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The Fat-Burning Zone Myth

You may have heard that if you go over a certain heart rate while doing cardio or aerobic exercises that you do not burn fat.

This is however an urban myth. It is one of those misconceptions that should be put to rest once and for all when it comes to fat burning aerobic exercises. The idea got its start in the mid 1990s when scientists reported that during high-intensity fat burning aerobic exercises, the body burned mostly stored carbohydrates for fuel, as opposed to burning stored fat as it did during lower-intensity activity.

The key word is 'mostly'.

Unfortunately a few unintelligent exercise instructors took the news and ran with it, encouraging people to pay for low-intensity "fat-burning" classes... classes that ultimately didn't help people much.

It is true that the body burns a higher percentage of calories from fat during more mellow exercise like walking and easy cycling... but the actual number of calories is very little.

When you pick up the pace for a higher-intensity cardio workout you burn a greater number of overall calories of both stored fat and stored carbs... and thus burned much more fat period.

For example, say a 140-pound woman performs either a fairly easy walk or a high-intensity jog. After 1 hour, she would have burned the following in total and fat calories:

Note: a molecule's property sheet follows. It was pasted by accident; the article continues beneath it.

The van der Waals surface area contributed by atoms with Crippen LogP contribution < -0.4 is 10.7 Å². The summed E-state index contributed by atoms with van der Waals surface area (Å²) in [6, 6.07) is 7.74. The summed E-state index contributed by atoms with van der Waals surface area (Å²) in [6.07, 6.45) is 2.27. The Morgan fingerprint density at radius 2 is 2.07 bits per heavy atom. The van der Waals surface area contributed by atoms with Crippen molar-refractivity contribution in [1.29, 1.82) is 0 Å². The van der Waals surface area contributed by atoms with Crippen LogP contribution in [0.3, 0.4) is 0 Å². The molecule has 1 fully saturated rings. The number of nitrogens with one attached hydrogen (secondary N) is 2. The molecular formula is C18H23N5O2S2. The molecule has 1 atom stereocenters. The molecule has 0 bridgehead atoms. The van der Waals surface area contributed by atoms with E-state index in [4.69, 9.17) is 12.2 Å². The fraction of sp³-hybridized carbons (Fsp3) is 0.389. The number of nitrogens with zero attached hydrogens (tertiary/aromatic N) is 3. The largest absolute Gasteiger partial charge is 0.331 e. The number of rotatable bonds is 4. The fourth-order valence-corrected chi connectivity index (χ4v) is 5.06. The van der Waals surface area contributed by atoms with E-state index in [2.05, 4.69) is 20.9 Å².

Walk = 200 calories (75% fat for a total of 150 calories of fat)

Jog = 300 calories (60% fat for a total of 180 calories of fat)

Thus the higher intensity workout always burns more fat. Its really the result of your body drawing upon all available reserves to get as much energy to the muscles as it can.

NOTE! High-intensity aerobic exercises kick your metabolism into high gear even after you're done working out. That means that even after you stop exercising you are stilling burning calories because your blood is being pumped faster for a longer period in an effort to heal muscle tissue.

"When you exercise vigorously, you get a robust hormonal change, which causes your body to burn more fat during your recovery time," says Janet Walberg Rankin, PhD, professor of nutrition at Virginia Tech University in Blacksburg. Your metabolism also stays revved up five times longer after a vigorous workout than after an easy one. Over time, this can add up to burning an additional 100 to more than 200 calories a day.

High-intensity exercises are difficult to sustain, especially if you're just starting out. But practice makes perfect and you can build up more intensity and duration as you get better at it.

The easiest way to infuse intensity into your existing routine is to start adding 5 minutes of higher intensity exercises to whatever you are doing.

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